While most critics and fans accept BTO’s other hits at face value as being straight-ahead rockin’ tunes that are fairly self-explanatory as far as meaning goes, there have always been questions about “Takin’ Care of Business”. In an interview, Randy Bachman stated that although he was an Elvis Presley fan, he had no idea that Elvis’ new tour was titled “The Takin’ Care of Business” tour, nor that his backing band was called by that name, too. He denied ripping Elvis off and claimed, instead, that his song, “Takin’ Care of Business”, had actually been written years before and went by the name “White Collar Man”. Bachman maintained that Bachman-Turner Overdrive used to use “White Collar Man” as a warm-up song during recording sessions in which they would tune their instruments and get proper mic levels all figured out while they played. He said that he never thought of replacing the phrase “white collar man” with “takin’ care of business” until one day in Vancouver when he heard a DJ on CFUN radio use the phrase to describe the station’s musical philosophy. After hearing that, Bachman tweaked the song lyrics and the BTO version of “Takin’ Care of Business” was born. But, even then, the band had no intention of recording it for inclusion on an album. How that came to be was one day during a live performance, lead singer Fred Turner began to experience a mild form of laryngitis. Not certain that he had enough voice left to finish the show, he asked the band to play something…anything for ten minutes while he guzzled water so he could finish the set. Not knowing what else to play, they fell back upon their “tune-up” song and Randy Bachman began to sing. The debut performance of “Takin’ Care of Business” was met with thunderous applause, with the audience singing the new and improved chorus back right from the get-go. Afterwards, it was decided that the song should be added to the next album and the rest is Canadian music history.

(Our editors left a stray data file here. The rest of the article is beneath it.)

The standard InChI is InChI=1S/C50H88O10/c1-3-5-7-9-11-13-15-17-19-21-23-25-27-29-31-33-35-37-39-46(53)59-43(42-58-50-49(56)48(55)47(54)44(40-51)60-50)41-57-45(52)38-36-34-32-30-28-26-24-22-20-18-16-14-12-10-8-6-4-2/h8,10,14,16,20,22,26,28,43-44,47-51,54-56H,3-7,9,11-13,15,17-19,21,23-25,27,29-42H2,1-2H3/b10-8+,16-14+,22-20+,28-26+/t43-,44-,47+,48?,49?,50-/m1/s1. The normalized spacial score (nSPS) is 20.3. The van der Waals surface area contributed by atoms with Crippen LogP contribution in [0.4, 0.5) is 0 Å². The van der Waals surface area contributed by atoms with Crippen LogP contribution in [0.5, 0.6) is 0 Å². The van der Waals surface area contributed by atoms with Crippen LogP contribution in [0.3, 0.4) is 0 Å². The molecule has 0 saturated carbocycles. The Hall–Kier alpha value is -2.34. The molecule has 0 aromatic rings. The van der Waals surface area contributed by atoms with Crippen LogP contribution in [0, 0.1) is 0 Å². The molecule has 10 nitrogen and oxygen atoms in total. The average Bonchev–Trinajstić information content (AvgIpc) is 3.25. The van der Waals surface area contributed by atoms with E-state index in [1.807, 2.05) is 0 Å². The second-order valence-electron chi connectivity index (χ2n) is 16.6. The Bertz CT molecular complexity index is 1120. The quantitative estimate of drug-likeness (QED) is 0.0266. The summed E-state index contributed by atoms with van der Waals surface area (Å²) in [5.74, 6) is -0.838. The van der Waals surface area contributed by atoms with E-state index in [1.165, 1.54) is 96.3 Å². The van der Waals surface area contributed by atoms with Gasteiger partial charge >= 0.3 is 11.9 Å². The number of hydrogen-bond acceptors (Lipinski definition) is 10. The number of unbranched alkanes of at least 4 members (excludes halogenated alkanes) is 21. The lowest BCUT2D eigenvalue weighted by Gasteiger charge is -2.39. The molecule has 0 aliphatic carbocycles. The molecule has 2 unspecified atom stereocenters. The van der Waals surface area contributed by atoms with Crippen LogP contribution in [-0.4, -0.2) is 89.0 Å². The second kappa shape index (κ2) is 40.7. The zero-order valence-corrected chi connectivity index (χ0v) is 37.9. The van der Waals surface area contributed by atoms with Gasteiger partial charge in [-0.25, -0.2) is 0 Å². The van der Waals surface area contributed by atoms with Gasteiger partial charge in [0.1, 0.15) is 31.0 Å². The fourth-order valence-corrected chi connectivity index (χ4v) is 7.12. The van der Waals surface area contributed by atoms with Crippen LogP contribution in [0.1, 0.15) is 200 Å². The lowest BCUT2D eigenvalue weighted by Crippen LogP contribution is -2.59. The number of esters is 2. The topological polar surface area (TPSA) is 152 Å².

The heyday of Bachman-Turner Overdrive coincided with the rejuvenation of Elvis Presley’s career and the donning of his iconic white jumpsuit. By the time that Elvis died in 1976, Bachman-Turner Overdrive were also essentially done as a touring band, too. In the short span of five or six years, Bachman-Turner Overdrive carved out a place for themselves in the pantheon of Canadian music greats. But the intensity with which they toured and recorded new material, coupled with the lack of equity in the division of profits the band was accruing caused the band to bicker and argue, and eventually, it caused Randy Bachman, himself, to opt to leave. There were several iterations of the band as the decades rolled by, including an actual reunion between Fred Turner and Randy Bachman, but nothing of musical consequence emerged. In fact, as some of you may be aware, Robbie Bachman passed away just one week ago formally ending any hope of a reunion of the classic BTO lineup.
Looking back upon it all, Randy Bachman has said that he has no regrets over anything. He remains one of the few Canadian rockers to have two #1 hits with two different bands (“American Woman” with The Guess Who and “You Ain’t Seen Nothing Yet” with Bachman-Turner Overdrive). A song that he always believed in (“Takin’ Care of Business”) became one of the most beloved and recognizable songs in Canadian history and still can be heard played at sporting events everywhere. And through it all, by some pure coincidence in timing, he has found himself forever linked with his hero, Elvis Presley, as two musicians who knew exactly what it meant to be takin’ care of business. The mere thought of it makes Bachman smile to this very day.
The link to the video for the song “Takin’ Care of Business” by Bachman-Turner Overdrive can be found here.
The link to the official website for Bachman-Turner Overdrive can be found here.
The link to the official website for Winnipeg, Manitoba…the birthplace of Bachman-Turner Overdrive can be found here.